Andromeda Galaxy is a majestic spiral of perhaps as many as 1 trillion stars, twice the number in our Milky Way.
Andromeda Galaxy’s vastness is captued perfectly in a zoom-out video that was shared by World and Science, a Twitter handle that frequently shares interesting stories from the world of science. The video of Andromeda Galaxy, also known as Messier 31 or M31, has left users on the micro-blogging site awestruck. The sharp zoom0out clip shows over 100 million celestial bodies. The clip begins with the camera moving to the right before it zooms out and reveals what’s undoubtedly a heavenly view of the M31.
“Mind-blowing! A zoom out of the sharpest view of the Andromeda Galaxy ever, showing more than 100 million stars!” wrote World and Science on June 9 and shared the clip with its 2.1 million followers. Midway through the zoom out video, the camera slows down a bit and reveals the galaxy full of innumerable stars, some easily identifiable due to their size. At the time of writing, the video had already generated quite an excitement, with over 340,000 views, 10,500 likes, and over 3,200 retweets.
Mind-blowing!— World and Science (@WorldAndScience) June 9, 2021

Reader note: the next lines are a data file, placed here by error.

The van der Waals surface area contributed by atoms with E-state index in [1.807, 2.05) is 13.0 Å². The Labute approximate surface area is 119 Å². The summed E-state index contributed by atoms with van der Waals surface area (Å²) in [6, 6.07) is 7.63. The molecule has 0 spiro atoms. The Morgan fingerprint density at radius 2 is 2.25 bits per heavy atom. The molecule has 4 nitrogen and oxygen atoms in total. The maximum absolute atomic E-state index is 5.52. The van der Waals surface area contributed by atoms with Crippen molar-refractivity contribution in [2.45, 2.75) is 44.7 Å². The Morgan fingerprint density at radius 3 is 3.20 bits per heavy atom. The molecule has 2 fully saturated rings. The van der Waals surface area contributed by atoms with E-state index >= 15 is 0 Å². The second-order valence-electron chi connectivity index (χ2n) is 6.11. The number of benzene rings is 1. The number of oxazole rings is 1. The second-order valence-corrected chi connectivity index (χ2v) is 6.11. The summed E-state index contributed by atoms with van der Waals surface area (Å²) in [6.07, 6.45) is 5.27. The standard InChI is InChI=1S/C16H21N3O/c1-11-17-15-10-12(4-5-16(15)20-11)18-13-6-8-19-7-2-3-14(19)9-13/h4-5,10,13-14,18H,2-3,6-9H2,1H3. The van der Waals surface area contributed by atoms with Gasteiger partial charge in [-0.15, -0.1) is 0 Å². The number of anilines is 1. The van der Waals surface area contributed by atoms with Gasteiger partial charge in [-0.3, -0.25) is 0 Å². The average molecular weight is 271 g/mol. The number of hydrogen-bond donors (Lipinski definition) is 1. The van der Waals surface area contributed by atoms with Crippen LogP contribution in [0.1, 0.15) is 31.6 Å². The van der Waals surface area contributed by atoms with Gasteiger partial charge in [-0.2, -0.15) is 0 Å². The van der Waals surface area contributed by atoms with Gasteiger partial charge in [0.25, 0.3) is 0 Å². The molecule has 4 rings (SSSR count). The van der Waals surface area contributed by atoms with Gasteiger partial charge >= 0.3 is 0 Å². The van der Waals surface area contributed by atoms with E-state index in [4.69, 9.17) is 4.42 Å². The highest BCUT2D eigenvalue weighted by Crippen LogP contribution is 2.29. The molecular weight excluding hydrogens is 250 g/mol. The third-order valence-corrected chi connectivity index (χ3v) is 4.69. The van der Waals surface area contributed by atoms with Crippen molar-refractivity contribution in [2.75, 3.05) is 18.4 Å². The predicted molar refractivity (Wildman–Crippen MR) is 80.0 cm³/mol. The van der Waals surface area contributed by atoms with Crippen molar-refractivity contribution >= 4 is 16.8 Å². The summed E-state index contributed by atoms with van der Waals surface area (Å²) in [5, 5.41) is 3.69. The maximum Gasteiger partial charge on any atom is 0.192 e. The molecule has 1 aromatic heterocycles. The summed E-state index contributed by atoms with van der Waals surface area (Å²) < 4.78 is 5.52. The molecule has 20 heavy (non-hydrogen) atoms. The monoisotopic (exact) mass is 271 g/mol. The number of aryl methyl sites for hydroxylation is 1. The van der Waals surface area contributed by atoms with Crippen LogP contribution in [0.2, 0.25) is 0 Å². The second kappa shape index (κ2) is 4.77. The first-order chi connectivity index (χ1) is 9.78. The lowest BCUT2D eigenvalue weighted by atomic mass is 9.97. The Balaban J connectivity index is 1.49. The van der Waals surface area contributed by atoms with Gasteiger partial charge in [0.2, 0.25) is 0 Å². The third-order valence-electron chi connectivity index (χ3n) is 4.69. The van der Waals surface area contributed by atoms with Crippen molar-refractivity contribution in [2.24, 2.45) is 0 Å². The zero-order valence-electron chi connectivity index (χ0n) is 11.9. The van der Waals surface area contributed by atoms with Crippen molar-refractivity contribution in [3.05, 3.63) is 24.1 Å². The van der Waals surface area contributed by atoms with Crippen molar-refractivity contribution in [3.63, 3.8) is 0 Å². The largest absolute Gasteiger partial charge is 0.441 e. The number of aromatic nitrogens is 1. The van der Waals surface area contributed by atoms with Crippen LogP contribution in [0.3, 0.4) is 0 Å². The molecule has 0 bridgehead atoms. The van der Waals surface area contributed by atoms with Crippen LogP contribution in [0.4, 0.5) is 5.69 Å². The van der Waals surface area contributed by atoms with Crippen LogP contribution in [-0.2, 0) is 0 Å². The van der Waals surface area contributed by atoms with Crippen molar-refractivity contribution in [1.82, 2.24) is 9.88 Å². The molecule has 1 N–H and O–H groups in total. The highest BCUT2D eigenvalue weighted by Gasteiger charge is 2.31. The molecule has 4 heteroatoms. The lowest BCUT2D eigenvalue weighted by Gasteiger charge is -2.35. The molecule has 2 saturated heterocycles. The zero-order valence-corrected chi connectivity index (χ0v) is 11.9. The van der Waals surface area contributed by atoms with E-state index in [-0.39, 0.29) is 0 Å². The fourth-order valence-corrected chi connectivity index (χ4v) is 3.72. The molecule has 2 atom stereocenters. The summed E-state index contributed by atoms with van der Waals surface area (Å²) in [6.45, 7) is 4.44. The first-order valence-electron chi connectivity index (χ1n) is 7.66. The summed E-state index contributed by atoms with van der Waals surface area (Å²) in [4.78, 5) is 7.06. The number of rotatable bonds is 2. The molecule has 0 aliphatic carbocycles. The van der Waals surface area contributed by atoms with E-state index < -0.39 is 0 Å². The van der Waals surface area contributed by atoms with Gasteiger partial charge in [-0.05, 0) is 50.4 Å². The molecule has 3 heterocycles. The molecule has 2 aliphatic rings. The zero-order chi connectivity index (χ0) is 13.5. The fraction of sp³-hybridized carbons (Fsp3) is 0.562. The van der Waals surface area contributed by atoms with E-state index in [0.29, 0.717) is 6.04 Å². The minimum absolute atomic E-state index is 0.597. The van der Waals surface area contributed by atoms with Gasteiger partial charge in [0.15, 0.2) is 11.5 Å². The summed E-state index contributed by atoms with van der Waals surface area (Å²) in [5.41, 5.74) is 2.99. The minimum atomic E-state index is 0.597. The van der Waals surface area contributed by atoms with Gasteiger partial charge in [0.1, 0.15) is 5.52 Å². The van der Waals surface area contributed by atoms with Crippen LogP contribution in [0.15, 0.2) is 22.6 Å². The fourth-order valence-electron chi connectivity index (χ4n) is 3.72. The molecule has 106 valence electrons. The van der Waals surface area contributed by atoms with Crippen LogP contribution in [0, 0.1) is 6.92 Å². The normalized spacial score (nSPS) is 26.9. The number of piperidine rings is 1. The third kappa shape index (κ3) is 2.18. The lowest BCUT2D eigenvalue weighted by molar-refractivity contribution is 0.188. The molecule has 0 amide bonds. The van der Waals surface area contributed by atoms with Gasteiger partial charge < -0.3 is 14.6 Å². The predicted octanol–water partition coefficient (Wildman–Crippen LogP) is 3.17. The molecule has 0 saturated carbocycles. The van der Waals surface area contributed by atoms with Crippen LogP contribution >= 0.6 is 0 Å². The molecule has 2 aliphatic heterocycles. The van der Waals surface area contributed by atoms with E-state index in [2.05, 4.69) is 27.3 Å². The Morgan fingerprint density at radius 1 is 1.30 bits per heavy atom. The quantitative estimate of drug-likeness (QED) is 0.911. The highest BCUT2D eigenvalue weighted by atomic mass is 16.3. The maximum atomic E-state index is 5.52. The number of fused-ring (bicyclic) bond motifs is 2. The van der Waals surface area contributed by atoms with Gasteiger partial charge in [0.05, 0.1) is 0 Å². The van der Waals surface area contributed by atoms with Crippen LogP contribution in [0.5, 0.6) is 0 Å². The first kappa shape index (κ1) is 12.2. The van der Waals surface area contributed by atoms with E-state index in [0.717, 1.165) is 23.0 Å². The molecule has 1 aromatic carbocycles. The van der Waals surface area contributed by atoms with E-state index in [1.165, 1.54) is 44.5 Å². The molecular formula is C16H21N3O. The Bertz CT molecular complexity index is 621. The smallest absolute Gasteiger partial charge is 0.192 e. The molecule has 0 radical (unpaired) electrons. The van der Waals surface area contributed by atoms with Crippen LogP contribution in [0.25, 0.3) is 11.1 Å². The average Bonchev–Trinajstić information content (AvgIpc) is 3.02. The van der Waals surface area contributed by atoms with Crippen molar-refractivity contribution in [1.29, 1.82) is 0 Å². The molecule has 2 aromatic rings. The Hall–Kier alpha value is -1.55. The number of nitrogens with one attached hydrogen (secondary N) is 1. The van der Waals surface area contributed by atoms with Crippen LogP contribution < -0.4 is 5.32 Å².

A zoom out of the sharpest view of the Andromeda Galaxy ever, showing more than 100 million stars!
(Credit: NASA, ESA, J. Dalcanton, B. F. Williams, L. C. Johnson, the PHAT team, R. Gendler / video by Universal-Sci) pic.twitter.com/YeTtKa3keq
According to NASA, the Andromeda galaxy is a majestic spiral of perhaps as many as 1 trillion stars, twice the number in our Milky Way. It’s so close to us that the galaxy appears as “a cigar-shaped smudge of light high in the autumn sky,” said the space agency. It added that the M31 is at a distance of 2.5 million light-years from us.
In another post last month, NASA recalled that less than 100 years ago, many astronomers thought the Milky Way was the only galaxy in the universe. It said that even though astronomers debated the existence of other galaxies, it took Edwin Hubble’s observations of the Great Andromeda Nebula to confirm that it was far too distant to be part of the Milky Way. The Great Andromeda Nebula then became the Andromeda Galaxy, and astronomers recognised that our universe was much bigger than humanity could envision.